Monday, November 22, 2010

Wanted: Dead not Alive

Since the weather turned cold, the field mice have begun the invasion of the warmer, hidden regions of our house. As soon as their presence is noticed, the good, old-fashioned mouse trap comes out, baited with peanut butter to catch its first customer. I really don't like mice in my house. They stink. They make stashes of Ramen noodles here and there. They leave their little poop droppings everywhere.

We've caught several mice so far this season. They go for the peanut butter and generally are pop-eyed and stiff when I find them. But today was different. Amazingly enough, on my way down to the basement to check the trap, a thought wandered into my brain that had never found its way there before, just like the mice that wander into my home. "What would I ever do if I found the mouse alive and not dead?" You must know what comes next.

There it was--caught by a hind foot and very much alive. It's one thing to dislike a critter that you only see dead. Dead is not cute. Dead is not pathetic. Dead is not breathing. Being alive is everything. My heart suffered pangs of sympathy--oh! the poor thing. While it's alive, I can see what a wondrous creature it is--so small and perfect and right in front of my eyes. Never mind that I would have preferred finding it dead.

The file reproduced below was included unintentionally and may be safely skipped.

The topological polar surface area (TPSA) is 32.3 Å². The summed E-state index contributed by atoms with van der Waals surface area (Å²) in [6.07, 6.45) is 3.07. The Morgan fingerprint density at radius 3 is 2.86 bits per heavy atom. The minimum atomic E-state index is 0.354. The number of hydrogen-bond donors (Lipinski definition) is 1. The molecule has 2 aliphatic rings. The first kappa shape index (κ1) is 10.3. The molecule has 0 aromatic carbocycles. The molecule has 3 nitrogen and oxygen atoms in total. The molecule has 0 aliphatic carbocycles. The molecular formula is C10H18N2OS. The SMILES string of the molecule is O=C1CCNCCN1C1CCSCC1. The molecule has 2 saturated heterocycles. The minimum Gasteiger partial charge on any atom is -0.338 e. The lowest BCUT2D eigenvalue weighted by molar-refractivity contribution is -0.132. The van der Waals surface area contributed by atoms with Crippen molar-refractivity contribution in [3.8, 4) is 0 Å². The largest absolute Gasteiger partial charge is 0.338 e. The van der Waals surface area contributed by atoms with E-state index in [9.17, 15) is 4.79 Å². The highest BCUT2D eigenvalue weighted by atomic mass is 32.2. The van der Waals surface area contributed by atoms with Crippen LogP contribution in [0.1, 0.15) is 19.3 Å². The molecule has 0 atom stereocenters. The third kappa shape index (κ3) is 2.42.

There was no way I could kill the thing to relieve its misery. I put on some gloves and lifted it, trap and all. It tried to bite me, to get free. It was terrified. I took it outside and released it. It lay in the damp, moldy leaves panting, but not moving. I hoped that a bird would find it soon and take it away. I went out again a few minutes later. It was still there. I ran an errand. By then it was gone. Whether it was paralyzed by fear and unable to move, and then recovered, I'll never know. Whether it became prey will also never be revealed.

I don't like killing things, and I remind myself that mice reproduce exponentially because they are meant to be food for other creatures. It doesn't matter. I want them to stay outside, but if they must come in, I want them dead, not alive, when I find them.

1 comment:

D.Cous. said...

I love this post. Thanks, Lisa!